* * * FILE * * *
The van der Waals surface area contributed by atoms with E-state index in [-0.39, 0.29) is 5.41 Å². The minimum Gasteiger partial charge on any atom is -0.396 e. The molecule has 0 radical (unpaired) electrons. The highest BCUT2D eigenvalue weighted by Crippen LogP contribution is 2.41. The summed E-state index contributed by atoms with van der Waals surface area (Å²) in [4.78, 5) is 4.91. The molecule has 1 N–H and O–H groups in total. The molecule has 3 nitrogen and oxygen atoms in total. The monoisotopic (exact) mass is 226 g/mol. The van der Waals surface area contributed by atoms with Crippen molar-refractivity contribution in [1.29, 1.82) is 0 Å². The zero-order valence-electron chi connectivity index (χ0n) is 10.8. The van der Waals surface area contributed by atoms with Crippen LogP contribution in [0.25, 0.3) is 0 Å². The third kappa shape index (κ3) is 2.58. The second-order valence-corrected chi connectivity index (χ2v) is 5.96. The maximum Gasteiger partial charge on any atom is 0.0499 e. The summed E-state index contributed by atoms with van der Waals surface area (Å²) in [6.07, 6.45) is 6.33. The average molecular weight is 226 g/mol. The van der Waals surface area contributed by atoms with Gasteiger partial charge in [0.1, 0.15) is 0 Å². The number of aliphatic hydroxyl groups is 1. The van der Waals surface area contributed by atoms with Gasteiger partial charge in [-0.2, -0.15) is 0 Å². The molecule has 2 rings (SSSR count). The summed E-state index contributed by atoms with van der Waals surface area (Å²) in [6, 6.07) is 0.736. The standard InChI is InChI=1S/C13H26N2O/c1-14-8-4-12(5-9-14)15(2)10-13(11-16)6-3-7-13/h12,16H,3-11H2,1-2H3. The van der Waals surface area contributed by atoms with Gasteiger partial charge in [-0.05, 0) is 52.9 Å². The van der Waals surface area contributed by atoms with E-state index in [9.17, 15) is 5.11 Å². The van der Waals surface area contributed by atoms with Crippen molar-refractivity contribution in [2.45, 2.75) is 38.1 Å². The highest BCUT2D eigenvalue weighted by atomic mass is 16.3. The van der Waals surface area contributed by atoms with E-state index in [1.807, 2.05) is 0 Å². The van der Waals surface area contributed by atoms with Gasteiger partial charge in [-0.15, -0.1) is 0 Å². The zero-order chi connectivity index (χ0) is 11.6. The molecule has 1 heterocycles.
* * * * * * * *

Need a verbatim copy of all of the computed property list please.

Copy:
The van der Waals surface area contributed by atoms with E-state index in [-0.39, 0.29) is 5.41 Å². The minimum Gasteiger partial charge on any atom is -0.396 e. The molecule has 0 radical (unpaired) electrons. The highest BCUT2D eigenvalue weighted by Crippen LogP contribution is 2.41. The summed E-state index contributed by atoms with van der Waals surface area (Å²) in [4.78, 5) is 4.91. The molecule has 1 N–H and O–H groups in total. The molecule has 3 nitrogen and oxygen atoms in total. The monoisotopic (exact) mass is 226 g/mol. The van der Waals surface area contributed by atoms with Crippen molar-refractivity contribution in [1.29, 1.82) is 0 Å². The zero-order valence-electron chi connectivity index (χ0n) is 10.8. The van der Waals surface area contributed by atoms with Crippen LogP contribution in [0.25, 0.3) is 0 Å². The third kappa shape index (κ3) is 2.58. The second-order valence-corrected chi connectivity index (χ2v) is 5.96. The maximum Gasteiger partial charge on any atom is 0.0499 e. The summed E-state index contributed by atoms with van der Waals surface area (Å²) in [6.07, 6.45) is 6.33. The average molecular weight is 226 g/mol. The van der Waals surface area contributed by atoms with Gasteiger partial charge in [0.1, 0.15) is 0 Å². The number of aliphatic hydroxyl groups is 1. The van der Waals surface area contributed by atoms with Gasteiger partial charge in [-0.2, -0.15) is 0 Å². The molecule has 2 rings (SSSR count). The summed E-state index contributed by atoms with van der Waals surface area (Å²) in [6, 6.07) is 0.736. The standard InChI is InChI=1S/C13H26N2O/c1-14-8-4-12(5-9-14)15(2)10-13(11-16)6-3-7-13/h12,16H,3-11H2,1-2H3. The van der Waals surface area contributed by atoms with Gasteiger partial charge in [-0.05, 0) is 52.9 Å². The van der Waals surface area contributed by atoms with E-state index in [9.17, 15) is 5.11 Å². The van der Waals surface area contributed by atoms with Crippen molar-refractivity contribution in [2.45, 2.75) is 38.1 Å². The highest BCUT2D eigenvalue weighted by atomic mass is 16.3. The van der Waals surface area contributed by atoms with E-state index in [1.807, 2.05) is 0 Å². The van der Waals surface area contributed by atoms with Gasteiger partial charge in [-0.15, -0.1) is 0 Å². The zero-order chi connectivity index (χ0) is 11.6. The molecule has 1 heterocycles.